Nov 13 2012

Non-traditional Oregon education

Published by at 8:21 am under Rainey

rainey
Barrett Rainey
Second Thoughts

While living in Oregon offers us many blessings, two really standout for me.

One was coming up with a Pacific Ocean as a border, then putting it on our western edge. I like that. Thanks to former Gov. Tom McCall, we are one of only three ocean-side states that allow full, unfettered public access to every foot of it. We get to enjoy it a lot. And one side benefit is we deprived Idaho of oceanfront property. At least for now.

The second blessing we Oregonians share is a growing, multi-faceted and extremely valuable community college system. They’re all over the place. And communities adjacent to each of them are better for their presence.

Here – near our little burg-in-the-woods – we have one of those. It’s got a really nifty, compact campus, offers some first-rate classes in relevant subjects, is staffed by what appears to be a well-qualified and diverse cadre of instructors and seems to always be looking for more ways to improve its value to the community.

Part of this last quality is the arrival of a new president who has some real-world experience in his background – in addition to the required educational stuff, of course. But, even before his tenure, our little community educational gem launched a new, two-year degree program backed with considerable financial input from our regional grape growers and wine producers. The first year, students learn the basics of how to grow and care for grapes. The second, they learn the basics of how to make the wine.

Two factors make this a valuable addition to our neighborhood. First, students become skilled workers feeding into the more than 80 vineyards hereabouts – so skilled they can be hired at more than minimum wage and employers don’t have to do lengthy, one-on-one training with each hire. Same for the more than 40 or so wineries.

The other major benefit is, if students complete the course wanting to learn more, our little program is designed to lead into two universities less than 100 miles away that offer even graduate programs in the grape-growing, wine-making subjects. What a deal!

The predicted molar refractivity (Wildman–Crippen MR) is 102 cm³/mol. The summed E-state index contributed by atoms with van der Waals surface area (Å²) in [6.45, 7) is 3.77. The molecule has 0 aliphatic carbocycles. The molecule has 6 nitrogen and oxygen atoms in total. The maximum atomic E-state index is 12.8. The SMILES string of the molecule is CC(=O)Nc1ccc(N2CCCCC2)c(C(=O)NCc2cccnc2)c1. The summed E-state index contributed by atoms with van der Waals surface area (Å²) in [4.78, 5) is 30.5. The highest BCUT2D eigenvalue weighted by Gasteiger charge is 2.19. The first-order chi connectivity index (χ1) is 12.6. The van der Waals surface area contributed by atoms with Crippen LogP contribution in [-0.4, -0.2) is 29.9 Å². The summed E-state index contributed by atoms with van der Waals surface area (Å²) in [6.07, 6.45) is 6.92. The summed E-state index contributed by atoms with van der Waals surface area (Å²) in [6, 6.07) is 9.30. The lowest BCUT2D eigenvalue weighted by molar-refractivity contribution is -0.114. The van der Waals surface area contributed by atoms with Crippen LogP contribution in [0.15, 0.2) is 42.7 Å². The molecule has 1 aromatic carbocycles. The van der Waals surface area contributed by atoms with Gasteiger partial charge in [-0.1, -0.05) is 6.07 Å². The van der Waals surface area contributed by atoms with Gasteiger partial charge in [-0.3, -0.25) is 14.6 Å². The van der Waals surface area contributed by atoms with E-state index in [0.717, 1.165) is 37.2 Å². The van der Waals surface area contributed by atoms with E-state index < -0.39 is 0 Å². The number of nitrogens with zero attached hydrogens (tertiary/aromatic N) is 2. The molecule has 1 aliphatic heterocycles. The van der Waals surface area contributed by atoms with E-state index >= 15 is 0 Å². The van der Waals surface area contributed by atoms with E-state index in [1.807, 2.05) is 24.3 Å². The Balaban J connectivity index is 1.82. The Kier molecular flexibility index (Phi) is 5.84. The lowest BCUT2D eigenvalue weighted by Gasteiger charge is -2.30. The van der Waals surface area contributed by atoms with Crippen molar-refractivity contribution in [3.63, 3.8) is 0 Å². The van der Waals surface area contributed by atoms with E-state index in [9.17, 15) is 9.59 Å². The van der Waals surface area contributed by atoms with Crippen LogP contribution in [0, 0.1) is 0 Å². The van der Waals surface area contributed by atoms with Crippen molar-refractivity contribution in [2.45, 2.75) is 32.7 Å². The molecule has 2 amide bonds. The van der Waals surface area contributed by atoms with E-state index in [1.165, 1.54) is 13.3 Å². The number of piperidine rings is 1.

As one who hates the hide-bound resistance to change so present in our higher educational systems, I like the smaller, quicker response these community-based schools can provide. And we may be about to see an excellent example of that. Right here!

Our little college is looking at becoming a national leader in – wait for it – drone aircraft maintenance. Drones? Those flying, spy-killing machines? Them? Yep. Keeping those Taliban executioner, pilotless lanes flying could become our newest community college offering alongside nursing, computer science, dietary and auto mechanics.

Our new non-traditional C.C. president got to wondering about that mechanics program. Auto engine repair is now a highly computerized speciality. So, in his mind, if you can fix ‘em to drive, why can’t you fix ‘em to fly? He started making some national contacts and was encouraged by the feedback.

I’m one of those “alarmist” citizens concerned about our privacy when it comes to drones. Spooky stuff that can be badly used. But, as usual, there are some pluses to consider. Drones can be used for traffic control, weather forecasting, geology and mineral exploration, storm chasing and lots of other useful things.

But one special reason why we may see drones buzzing around our tree-covered neighborhood is to spot forest fires. For more than a century, we’ve sent people out in the woods each summer to look for and report fires. If you find ‘em earlier and kill ‘em quicker. Works most of the time.

Sol, suppose you put a couple of drones in the air covering a dozen counties or more. Put some specialty cameras in each and monitor all from a single location. Would seem to me you couldn’t find a smouldering fire faster, determine the size quicker or give the first-attack firefighters better real-time information.

Some timber companies are sizing up this new technology while our little community college leadership is sizing up the possible benefits of getting into drone mechanics training. And not just for Oregon. Kinda like the wine business. You don’t find trained wine workers or good drone technicians looking for work on just every street corner.

So, there you are. Our little one-story, community college seems about to make news in a big way. I’m still a little spooky about the drone business. From a philosophical perspective. Also, we’d have to get used to them buzzing around on test flights and all that. Have to keep more of our clothes on. But I say, “What the Hell? Go for it.”

And if you live in Idaho. I was just kidding about that oceanfront business. You may get it eventually anyway.

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